I Get Black-But-Hard Plantains When I Try To Ripen Them Fully.

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I Get Black-But-Hard Plantains When I Try To Ripen Them Fully.

by Ray Dickinson
(Dalton, GA)

Both unripe, but the one on the bottom has slowed down (still has green!) and is shriveling, while the yellow one on top is soft and on its way to perfection.

Both unripe, but the one on the bottom has slowed down (still has green!) and is shriveling, while the yellow one on top is soft and on its way to perfection.

Ray's Question:


I have read your article on ripening plantains, and that is how I do it, but sometimes the plantains, instead of becoming soft, harden up.

They still turn black, but not as completely, and they tend to shrivel some as well.

Any ideas what is causing this? I'm guessing it is because they are losing moisture, but why?

I ripen other plantains in the same spot and the same way. Some turn out into soft, black beauties, while others are hard and shriveled. Thanks for any help you can provide!

Ray Dickinson
Dalton, GA

Andrew's Answer:

Hi Ray.

The plantains on sale in northern grocery stores are mostly intended for use (in an unripe state) in various cooked Latin American dishes.

There are some traditional plantain recipes that call for black plantains, but I don't think this is the imaged use for the imported plantains that make it to the US.

The significance of this is that retailers want to have very green plantains for sale in their store. You'll probably notice that plantains that start to ripen are often quickly thrown out or put in the discount bin, while bananas that turn all yellow are usually still allowed to be on sale.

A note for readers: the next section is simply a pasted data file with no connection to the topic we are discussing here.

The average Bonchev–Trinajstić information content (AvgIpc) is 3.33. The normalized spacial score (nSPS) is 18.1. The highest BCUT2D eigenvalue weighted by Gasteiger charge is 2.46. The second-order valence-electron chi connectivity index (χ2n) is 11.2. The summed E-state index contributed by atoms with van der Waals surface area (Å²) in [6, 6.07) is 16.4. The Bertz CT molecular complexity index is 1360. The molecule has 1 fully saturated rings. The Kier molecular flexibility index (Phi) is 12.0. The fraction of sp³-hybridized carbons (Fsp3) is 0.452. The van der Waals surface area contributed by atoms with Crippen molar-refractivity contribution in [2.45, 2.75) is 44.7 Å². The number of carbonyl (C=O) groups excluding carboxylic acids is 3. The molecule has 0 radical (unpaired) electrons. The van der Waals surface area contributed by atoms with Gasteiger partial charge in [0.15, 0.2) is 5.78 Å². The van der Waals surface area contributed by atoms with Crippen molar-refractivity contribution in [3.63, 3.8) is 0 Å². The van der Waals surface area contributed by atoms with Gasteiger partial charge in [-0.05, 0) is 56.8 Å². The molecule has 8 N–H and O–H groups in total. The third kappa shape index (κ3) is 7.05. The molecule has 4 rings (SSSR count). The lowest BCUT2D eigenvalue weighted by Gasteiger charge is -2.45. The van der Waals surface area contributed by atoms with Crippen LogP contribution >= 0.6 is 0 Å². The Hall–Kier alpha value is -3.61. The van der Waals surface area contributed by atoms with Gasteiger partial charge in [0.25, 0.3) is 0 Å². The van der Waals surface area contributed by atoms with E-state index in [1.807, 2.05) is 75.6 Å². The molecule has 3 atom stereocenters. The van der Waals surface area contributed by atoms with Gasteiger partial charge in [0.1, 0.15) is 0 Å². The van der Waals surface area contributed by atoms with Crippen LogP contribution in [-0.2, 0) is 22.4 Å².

I once asked a guy that grows bananas and plantains in Florida why plantains sometimes don't ripen correctly. He said that all his plantains ripen just fine, because he allows them to ripen on the plant to a certain level before picking them.

But the drive to have them for sale in northern supermarkets in a very green and upripe state means that they need to get picked even farther back from their ripe state than bananas.

If you picked a watermelon off its vine before it finished ripening, you wouldn't expect it to taste good. And even though plantains and bananas continue to ripen after they're picked, there are changes to their starch and mineral content that are going on all the way up to the point of its actual picking; pick them too soon, and you interrupt that process.

The fact is that no fruit is as ideal when picked in an unripe state, but the more unripe it is, the less, "finished,' it is, and the less likely it is to reach an ideal state of ripeness and taste post picking.

When I visit the tropics, I find my plantains pretty much always ripen properly, but they're usually picked a few days before I buy them.

In the US, a significant amount don't ripen properly, and I think a significant part of the blame can be placed on early picking.

There are other factors that could be at play. There are many varieties of plantains, and some ripen into a tastier state than others.

It's also worth noting that bananas sometimes fail to ripen properly as well, but this is far more rare.

Consumers in Northern climates expect bananas to ripen properly, and if they don't with any frequency, they'll stop buying them.

But other than a few raw foodists or other foodies, consumers don't expect their plantains to ripen.

If a grower sells plantains that don't ripen, there will be little economic consequence, and so the current trend will likely continue until that changes.

Following Up:

Ask Andrew your own question here.

Learn more about how to ripen fruit, and how to save lots of money when buying produce in this article.

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